# Transformers as Inductors (Weird Results)

If a transformer's primary and secondary are connected in series, then the total inductance of the result, is greater than the summation of each coil separately.

That is to say: $L_{total} > (L_p + L_s)$.

I've seen the math for this and understand it well enough; but the thing is, if I connect an xfmrs coils in series and then short the primary (so that there is a direct path to the secondary) the result is significantly greater than the inductance of the secondary by itself: this I don't understand.

I understand that the short is not zero (unless one is using a super conductor), and that there is going to be current through the primary, but there seems to be more to it. For instance, if I short the secondary (instead of the primary), the LCR meter reads MUCH higher than as if the coils were just connected in series!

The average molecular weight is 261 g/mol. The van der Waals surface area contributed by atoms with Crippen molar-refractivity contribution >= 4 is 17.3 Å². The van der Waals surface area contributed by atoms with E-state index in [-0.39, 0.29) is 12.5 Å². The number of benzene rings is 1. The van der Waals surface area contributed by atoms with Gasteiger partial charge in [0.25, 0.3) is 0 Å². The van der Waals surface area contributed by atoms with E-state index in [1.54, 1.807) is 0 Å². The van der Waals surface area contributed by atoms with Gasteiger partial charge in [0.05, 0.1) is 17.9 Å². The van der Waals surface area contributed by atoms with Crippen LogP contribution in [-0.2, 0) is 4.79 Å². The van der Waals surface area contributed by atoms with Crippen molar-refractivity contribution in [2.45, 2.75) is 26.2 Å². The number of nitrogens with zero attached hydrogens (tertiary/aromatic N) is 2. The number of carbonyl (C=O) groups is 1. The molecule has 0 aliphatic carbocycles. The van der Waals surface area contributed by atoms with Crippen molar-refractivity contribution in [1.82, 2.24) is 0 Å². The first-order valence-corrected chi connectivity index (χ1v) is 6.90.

I want to make sure that my LCR meter is correct, because if this phenomenon holds true, then I would like to take advantage of this in a filter circuit.

Can someone help me to understand what's going on?

• Did you upload that image to flicker and set it as copyrighted? If so, that will greatly diminish the likelihood of someone editing your post and inline the image. (I'll give you an upvote to help your rep go > 10, so you can add the image yourself.) – Adam Lawrence Oct 23 '12 at 16:06
• Thanks Madmanguruman, I appreciate the upvote. Until I'm able to post an image, I give anyone the permission to use the flicker image however they wish. – musicisphysics Oct 23 '12 at 16:15

I guess it goes by the formula of equivalent inductance$L= L_11 + L_2 \pm 2M$ where $M$ is the value mutual inductance. In $\pm$, + is taken if both the windings have current in same direction and minus if otherwise.